The benefits of microbial fermentation
Cannabinoids are traditionally extracted from cannabis plants. But growing cannabis is neither cheap nor environmentally friendly. In 2016, 1% of the total electricity consumption in the US was used to cultivate cannabis.
“While you can grow your plants at home, scaling up is expensive and you have to worry about pests and increased carbon output,” Chen said.
Microbial fermentation has recently emerged as a low-cost and environmentally friendly alternative. In 2019, researchers from UC Berkeley in the US were the first to produce THC and CBD in yeast, opening the doors to cannabinoid fermentation.
“Our efficient [production] approach significantly reduces land and water use, decreases energy requirements and eliminates the need for fertilizers and pesticides,” said Eric Steen, CEO of Berkeley-based Lygos.
Fermentation is an established technology in other industries, where it’s used to make food, beverages, fuels, and various chemicals. Using synthetic biology tools, scientists can harness the power of fermentation to produce cannabinoids. To do this, they transfer genes from cannabis plants into yeast or bacteria to make them produce only the desired cannabinoid compound.
“It is very difficult to get rid of THC in CBD isolates from plants. When you engineer a microorganism, you can select what your final product should be,” Gallage explained.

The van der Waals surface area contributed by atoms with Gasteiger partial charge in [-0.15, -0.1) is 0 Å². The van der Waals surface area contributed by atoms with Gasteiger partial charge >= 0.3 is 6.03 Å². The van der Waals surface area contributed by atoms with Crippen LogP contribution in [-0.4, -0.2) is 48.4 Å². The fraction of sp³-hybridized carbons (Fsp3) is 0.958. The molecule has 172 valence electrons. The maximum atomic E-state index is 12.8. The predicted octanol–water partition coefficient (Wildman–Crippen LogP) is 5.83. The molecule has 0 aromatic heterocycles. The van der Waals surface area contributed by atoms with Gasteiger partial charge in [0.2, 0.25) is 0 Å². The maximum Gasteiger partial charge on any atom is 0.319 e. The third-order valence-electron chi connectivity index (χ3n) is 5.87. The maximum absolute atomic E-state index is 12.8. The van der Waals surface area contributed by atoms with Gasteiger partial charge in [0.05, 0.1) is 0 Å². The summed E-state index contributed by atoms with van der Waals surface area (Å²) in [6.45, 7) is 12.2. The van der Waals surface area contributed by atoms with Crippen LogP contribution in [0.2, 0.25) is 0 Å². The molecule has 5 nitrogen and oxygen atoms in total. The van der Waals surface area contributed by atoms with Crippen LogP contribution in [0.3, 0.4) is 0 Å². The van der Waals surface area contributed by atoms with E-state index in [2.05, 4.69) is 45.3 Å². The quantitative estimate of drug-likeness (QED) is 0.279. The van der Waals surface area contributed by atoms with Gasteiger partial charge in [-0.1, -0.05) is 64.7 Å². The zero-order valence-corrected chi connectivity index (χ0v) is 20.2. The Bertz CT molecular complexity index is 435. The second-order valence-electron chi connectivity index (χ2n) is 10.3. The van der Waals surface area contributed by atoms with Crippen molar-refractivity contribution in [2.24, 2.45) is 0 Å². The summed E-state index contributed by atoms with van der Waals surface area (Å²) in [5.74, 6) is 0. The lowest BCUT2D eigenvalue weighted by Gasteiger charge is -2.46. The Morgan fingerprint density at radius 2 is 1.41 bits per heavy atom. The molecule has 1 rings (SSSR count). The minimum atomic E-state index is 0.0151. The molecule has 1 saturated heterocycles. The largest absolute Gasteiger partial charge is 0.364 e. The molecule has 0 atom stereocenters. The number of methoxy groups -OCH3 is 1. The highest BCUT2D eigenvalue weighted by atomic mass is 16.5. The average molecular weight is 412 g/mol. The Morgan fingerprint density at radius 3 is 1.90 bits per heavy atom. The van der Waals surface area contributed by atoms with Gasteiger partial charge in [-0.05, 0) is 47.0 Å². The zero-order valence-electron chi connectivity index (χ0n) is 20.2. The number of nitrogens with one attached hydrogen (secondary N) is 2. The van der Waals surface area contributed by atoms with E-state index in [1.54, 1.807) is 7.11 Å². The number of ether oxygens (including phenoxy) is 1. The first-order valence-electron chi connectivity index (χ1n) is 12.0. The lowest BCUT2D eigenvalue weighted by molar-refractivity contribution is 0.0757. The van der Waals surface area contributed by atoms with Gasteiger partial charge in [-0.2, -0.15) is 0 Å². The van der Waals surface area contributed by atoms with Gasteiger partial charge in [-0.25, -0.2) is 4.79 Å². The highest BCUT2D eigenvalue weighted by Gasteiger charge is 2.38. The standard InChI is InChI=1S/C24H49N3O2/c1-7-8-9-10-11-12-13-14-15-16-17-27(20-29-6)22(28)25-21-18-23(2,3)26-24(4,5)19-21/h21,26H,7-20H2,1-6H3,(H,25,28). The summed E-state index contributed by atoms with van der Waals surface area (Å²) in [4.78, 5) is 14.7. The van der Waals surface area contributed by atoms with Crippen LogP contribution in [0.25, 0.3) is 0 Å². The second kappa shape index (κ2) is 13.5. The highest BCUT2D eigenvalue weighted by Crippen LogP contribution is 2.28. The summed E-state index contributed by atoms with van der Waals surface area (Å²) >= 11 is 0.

This production approach gives a clean final product, allows the production of rare cannabinoid compounds in high scale, and even lets scientists come up with new cannabinoid compounds with improved pharmacological properties. “We believe the benefits of a broader class of cannabinoids are just starting to be understood and realized,” Steen noted.
Choosing the right host
What is the best organism to produce cannabinoids? Each company makes a different choice. Yeast is a popular host, given the expertise in growing it and performing genetic manipulations. “Host matters!” said Gallage. “Both for strain development and scale-up, production platforms have to be highly amenable. That’s why we are happy with yeast”.
Roy Lipski, CEO of the San Diego-based startup Creo, favors bacterial production. The key reason is that it avoids the complex IP landscape of cannabinoid production in yeast, which is dominated by the US-based biotechnology company Amyris. Frankfurt-based Farmako is also following this avenue, working with the bacterium that is used to make tequila to produce hundreds of different cannabinoid compounds.